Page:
Make this Christmas less materialistic


One heaping cup of sugar. Half a teaspoon of cinnamon. Whoops … maybe more like a full teaspoon. First egg, second egg. Everything goes into the bowl and with a few stirs the mixture is ready. 

After everything is prepared for the oven, I look around my grandma’s kitchen and there is flour everywhere. On the counter. On the oven. On my pants. Everywhere.

But I am not alone in my baking adventure. My grandmother sits at her kitchen table with sugar cookie dough rolled out on a the table. Her cookie cutters sit piled on top of each other and her rolling pin lays off to the side, waiting for its opportunity to perform. She has flour smeared on her face and her clothes look as if she was in a baking war, but she has a smile on her face. 

For me, the time spent baking with my grandmother signifies that the holiday season has arrived. My grandmother and I have scheduled a baking day every year for the past five years and they are some of my favorite days to remember. I get to spend one-on-one time with her. We share stories. We compare recipes. We decide what recipes we will make next year, what was our favorite and what should never be made again.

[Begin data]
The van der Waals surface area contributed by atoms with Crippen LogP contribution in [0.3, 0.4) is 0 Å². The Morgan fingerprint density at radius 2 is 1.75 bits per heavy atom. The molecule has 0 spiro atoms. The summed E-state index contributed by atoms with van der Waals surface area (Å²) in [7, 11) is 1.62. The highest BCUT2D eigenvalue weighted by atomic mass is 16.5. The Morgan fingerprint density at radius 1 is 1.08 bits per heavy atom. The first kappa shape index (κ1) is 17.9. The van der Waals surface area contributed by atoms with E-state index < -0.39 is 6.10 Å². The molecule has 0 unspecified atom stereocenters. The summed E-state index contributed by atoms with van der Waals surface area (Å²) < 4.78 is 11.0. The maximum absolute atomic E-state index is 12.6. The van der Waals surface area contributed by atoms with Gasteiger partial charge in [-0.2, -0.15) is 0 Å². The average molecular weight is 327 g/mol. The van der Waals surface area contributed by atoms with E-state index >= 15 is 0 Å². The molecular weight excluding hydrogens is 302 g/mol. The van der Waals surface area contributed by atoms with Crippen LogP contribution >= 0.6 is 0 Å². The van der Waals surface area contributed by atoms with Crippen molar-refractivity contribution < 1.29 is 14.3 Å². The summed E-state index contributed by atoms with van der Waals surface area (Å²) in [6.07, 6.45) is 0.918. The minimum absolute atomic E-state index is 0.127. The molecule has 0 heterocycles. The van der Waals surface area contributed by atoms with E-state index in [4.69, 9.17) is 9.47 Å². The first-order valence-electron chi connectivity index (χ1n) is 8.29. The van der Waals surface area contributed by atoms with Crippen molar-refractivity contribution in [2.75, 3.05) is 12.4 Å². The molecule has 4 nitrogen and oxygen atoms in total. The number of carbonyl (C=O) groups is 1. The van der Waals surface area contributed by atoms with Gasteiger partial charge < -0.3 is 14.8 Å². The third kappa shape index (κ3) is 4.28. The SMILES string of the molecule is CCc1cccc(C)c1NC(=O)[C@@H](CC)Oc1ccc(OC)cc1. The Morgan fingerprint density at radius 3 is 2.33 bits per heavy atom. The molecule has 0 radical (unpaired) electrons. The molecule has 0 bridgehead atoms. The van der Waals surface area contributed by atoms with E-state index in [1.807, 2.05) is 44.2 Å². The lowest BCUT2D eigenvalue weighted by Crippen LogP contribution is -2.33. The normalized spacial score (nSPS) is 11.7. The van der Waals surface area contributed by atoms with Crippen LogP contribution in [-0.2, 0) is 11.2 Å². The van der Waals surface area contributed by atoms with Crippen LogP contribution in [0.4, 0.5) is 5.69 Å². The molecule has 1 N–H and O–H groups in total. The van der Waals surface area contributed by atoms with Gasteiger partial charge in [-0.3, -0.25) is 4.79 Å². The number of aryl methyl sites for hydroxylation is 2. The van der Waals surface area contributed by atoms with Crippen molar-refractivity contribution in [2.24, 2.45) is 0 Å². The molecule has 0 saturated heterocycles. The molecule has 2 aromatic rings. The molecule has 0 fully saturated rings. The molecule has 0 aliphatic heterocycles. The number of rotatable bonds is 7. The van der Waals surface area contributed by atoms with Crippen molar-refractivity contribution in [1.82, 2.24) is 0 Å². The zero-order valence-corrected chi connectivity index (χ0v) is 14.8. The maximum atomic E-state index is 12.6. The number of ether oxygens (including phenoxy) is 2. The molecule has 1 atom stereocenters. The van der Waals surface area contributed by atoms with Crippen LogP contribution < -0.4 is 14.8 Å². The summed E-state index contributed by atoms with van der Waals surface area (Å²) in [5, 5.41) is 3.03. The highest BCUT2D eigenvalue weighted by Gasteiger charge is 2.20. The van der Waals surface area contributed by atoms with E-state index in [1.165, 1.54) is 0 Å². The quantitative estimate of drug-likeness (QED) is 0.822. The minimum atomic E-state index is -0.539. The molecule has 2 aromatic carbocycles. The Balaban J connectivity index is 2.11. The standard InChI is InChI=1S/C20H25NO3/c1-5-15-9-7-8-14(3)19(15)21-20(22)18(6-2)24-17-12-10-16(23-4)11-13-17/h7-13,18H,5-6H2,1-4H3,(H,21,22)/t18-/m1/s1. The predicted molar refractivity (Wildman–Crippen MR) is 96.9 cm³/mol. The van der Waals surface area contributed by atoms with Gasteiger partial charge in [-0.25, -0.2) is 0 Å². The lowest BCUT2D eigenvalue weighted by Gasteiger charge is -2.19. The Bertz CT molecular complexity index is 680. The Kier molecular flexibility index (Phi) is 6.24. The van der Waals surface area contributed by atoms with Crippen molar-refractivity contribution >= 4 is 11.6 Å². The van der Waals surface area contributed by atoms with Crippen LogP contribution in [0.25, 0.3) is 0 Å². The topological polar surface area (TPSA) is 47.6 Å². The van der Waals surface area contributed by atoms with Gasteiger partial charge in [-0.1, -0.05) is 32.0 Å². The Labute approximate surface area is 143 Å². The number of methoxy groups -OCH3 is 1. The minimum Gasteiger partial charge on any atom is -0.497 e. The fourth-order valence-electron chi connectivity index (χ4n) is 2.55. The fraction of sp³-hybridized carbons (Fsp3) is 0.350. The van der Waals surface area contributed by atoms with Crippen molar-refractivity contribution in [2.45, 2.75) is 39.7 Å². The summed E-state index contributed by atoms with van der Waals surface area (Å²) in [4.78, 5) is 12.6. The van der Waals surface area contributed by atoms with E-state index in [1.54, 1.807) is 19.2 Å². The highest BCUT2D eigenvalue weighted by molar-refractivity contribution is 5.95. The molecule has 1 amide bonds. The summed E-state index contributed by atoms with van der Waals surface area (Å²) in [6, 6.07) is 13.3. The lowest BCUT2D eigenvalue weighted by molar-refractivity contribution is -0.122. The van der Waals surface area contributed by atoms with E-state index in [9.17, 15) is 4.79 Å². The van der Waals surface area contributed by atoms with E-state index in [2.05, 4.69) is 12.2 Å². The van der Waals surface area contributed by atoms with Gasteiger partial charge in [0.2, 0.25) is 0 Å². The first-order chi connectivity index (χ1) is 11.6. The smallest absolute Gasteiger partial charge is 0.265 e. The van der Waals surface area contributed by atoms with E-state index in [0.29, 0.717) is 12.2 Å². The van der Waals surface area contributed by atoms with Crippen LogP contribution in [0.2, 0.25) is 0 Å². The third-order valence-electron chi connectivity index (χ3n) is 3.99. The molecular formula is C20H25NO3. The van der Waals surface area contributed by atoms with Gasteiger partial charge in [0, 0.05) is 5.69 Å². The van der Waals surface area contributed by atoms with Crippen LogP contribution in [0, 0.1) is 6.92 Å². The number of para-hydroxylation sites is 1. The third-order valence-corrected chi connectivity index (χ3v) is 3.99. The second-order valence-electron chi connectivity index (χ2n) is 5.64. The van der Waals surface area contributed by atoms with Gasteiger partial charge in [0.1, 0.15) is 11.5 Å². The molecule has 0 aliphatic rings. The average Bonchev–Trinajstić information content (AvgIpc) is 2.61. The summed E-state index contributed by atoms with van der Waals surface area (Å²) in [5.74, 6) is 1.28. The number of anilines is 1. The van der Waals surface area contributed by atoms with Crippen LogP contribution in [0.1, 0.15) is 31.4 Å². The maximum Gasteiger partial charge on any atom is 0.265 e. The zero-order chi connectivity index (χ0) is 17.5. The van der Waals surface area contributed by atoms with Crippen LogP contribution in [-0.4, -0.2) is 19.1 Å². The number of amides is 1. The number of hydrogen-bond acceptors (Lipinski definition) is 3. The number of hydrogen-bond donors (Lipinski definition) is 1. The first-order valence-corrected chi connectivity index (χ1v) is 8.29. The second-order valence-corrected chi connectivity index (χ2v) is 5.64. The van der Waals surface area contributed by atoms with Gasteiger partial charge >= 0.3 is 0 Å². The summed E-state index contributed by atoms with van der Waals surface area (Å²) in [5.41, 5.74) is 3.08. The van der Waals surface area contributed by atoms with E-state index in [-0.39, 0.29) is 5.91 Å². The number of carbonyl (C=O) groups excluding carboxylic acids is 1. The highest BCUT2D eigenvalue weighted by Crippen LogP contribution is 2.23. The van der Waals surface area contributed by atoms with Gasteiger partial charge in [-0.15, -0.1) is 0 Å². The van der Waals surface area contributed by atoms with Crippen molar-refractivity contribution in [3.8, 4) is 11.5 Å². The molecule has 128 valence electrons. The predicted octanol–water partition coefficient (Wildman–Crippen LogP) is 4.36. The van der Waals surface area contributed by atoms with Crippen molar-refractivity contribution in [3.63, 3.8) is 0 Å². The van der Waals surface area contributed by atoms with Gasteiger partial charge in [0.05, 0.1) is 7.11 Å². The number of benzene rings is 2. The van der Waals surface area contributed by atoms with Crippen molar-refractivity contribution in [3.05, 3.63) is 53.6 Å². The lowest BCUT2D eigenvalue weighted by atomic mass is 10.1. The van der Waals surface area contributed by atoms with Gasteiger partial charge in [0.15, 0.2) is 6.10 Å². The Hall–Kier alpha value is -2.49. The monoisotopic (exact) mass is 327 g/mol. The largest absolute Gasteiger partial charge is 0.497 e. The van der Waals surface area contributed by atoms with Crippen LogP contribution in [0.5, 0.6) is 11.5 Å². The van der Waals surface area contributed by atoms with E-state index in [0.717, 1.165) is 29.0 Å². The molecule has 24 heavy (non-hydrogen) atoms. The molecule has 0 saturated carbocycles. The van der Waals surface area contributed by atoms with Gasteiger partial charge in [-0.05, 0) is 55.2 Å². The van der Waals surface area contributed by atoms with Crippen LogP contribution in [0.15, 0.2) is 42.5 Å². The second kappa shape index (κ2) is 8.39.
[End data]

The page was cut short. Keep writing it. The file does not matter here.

This time spent with my grandmother is more than just baking, I feel that it embodies the holiday spirit. In our culture, when we want to give a gift to someone, we go to the store and buy something. When we struggle to find a gift we eventually give up and get the staples: a tie, some chocolate, a gift card or something that will eventually be forgotten.

I feel that my grandmother gives me a gift that no money can buy: time with her. The time in her kitchen is worth more than a store-bought gift because memories are eternal. I will always remember the time when I spilled flour all over her kitchen and shortly after she did the same thing. I will always remember the times I would walk into her house to see her baking and within five minutes I was elbow-deep in flour assisting her.

This holiday season and throughout the year, I encourage you to think outside of just buying a gift for someone. Instead “buy” them a memory. Take them out to lunch instead. Go ice skating. Make a fort out of pillows and drink hot chocolate. Do something other than just buy a gift because, if we’re all honest, eventually the gift that we received will end up lost, broken or sold at a garage sale. 

Holidays are a time for spending with your family and friends. This holiday season instead of buying gifts for my family I intend to make memories. I want my family and friends to think back on the moments we spent together and smile. I want those memories to stay with my family and friends longer than anything store-bought every will.

Beep. Beep. Beep. The cookies are done. I place them on a cooling rack. I go to my grandmother’s cupboard and grab a plate and two mugs. I fill the mugs with water and place two tea bags in them and then microwave them. I bring the plate of cookies and the tea to my grandmother’s kitchen table. I will always remember the beep of the oven, a sip of tea and a bite of cookie with my grandmother.